Send to

Choose Destination
Crit Rev Microbiol. 1995;21(4):215-37.

Low pH adaptation and the acid tolerance response of Salmonella typhimurium.

Author information

Department of Microbiology and Immunology, University of South Alabama, College of Medicine, Mobile 36688, USA.


Salmonella typhimurium periodically confronts acid environments during its life. These situations arise in chemically compromised ponds, soil, degradative cellular organelles, host digestive systems, and may even result from byproducts of their own metabolism. The levels of acid that are encountered range from mild to extreme. As a neutralophile, S. typhimurium prefers to grown in pH environments above pH 5.5. They can survive down to pH 4 for extended periods of time. However, the limits of endurance can be stretched if the organisms are first adapted to a moderate acid pH before exposing them to acidity below pH 4.0. This adaptation, called the acid-tolerance response (ATR), includes several log phase and stationary phase systems. Some of these systems are dependent on an alternate sigma factor for RNA polymerase called sigma s, whereas other systems are sigma s-independent. A key to the ATR is the synthesis of a series of acid shock inducible proteins (ASPs), 51 for log phase ATR and 15 for stationary phase ATR. Some of these ASPs require sigma s for their synthesis; others require the participation of the ferric uptake regulator protein Fur. Effective acid tolerance involves RecA-independent DNA repair systems, iron, and facets of fatty acid metabolism. Aspects of medium composition and carbon metabolism are also known to influence the nature of acid tolerance in this organism. In addition to aiding survival in the natural non-host environment, aspects of acid tolerance are also tied to virulence, as evidenced by the involvement of the mouse virulence locus mviA and the fact that acid-sensitive strains of S. typhimurium exhibit reduced virulence. This review summarizes these aspects of acid adaptation and includes a discussion of acid-regulated gene expression.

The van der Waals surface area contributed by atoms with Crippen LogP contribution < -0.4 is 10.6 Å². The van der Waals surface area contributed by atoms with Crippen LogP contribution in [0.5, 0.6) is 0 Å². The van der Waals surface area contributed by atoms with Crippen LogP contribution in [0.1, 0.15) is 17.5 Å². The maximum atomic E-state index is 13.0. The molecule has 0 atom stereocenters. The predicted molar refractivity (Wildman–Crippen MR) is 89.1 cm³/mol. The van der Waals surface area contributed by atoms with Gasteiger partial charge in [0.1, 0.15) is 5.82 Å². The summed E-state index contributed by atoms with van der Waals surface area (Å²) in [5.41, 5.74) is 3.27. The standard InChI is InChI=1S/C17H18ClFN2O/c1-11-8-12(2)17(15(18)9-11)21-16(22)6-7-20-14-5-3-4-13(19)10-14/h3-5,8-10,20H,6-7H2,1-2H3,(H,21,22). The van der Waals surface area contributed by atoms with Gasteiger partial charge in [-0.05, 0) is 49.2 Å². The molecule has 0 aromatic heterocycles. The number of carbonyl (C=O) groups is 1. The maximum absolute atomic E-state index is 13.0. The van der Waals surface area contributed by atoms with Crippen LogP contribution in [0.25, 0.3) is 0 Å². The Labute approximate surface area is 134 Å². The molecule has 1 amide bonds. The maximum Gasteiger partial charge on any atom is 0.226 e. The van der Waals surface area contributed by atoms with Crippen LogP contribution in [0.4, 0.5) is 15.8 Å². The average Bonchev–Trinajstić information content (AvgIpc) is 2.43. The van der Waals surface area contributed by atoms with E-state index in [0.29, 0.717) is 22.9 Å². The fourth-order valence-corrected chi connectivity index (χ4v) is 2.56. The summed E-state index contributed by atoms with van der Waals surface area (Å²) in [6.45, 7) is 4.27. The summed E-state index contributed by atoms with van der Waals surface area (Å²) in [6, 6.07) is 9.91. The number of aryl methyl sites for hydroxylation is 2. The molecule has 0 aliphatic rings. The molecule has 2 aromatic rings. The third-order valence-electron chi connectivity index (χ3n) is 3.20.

[Indexed for MEDLINE]

Supplemental Content

Full text links

Icon for Taylor & Francis
Loading ...
Support Center